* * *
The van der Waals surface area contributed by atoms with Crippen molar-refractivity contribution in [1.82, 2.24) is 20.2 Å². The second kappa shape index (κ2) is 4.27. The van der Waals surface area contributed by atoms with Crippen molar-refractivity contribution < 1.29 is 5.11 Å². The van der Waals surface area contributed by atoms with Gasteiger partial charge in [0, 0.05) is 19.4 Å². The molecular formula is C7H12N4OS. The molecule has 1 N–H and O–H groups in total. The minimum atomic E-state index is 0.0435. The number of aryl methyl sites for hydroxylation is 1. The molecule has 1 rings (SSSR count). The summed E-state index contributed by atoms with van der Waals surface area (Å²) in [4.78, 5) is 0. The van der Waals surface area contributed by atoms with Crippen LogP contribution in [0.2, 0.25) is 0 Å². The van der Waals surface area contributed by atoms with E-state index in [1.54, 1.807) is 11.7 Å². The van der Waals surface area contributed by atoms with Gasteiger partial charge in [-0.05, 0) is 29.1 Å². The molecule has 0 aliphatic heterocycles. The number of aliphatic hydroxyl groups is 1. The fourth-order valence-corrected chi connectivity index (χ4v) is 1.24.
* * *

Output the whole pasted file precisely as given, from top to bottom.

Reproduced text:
The van der Waals surface area contributed by atoms with Crippen molar-refractivity contribution in [1.82, 2.24) is 20.2 Å². The second kappa shape index (κ2) is 4.27. The van der Waals surface area contributed by atoms with Crippen molar-refractivity contribution < 1.29 is 5.11 Å². The van der Waals surface area contributed by atoms with Gasteiger partial charge in [0, 0.05) is 19.4 Å². The molecular formula is C7H12N4OS. The molecule has 1 N–H and O–H groups in total. The minimum atomic E-state index is 0.0435. The number of aryl methyl sites for hydroxylation is 1. The molecule has 1 rings (SSSR count). The summed E-state index contributed by atoms with van der Waals surface area (Å²) in [4.78, 5) is 0. The van der Waals surface area contributed by atoms with Crippen LogP contribution in [0.2, 0.25) is 0 Å². The van der Waals surface area contributed by atoms with E-state index in [1.54, 1.807) is 11.7 Å². The van der Waals surface area contributed by atoms with Gasteiger partial charge in [-0.05, 0) is 29.1 Å². The molecule has 0 aliphatic heterocycles. The number of aliphatic hydroxyl groups is 1. The fourth-order valence-corrected chi connectivity index (χ4v) is 1.24.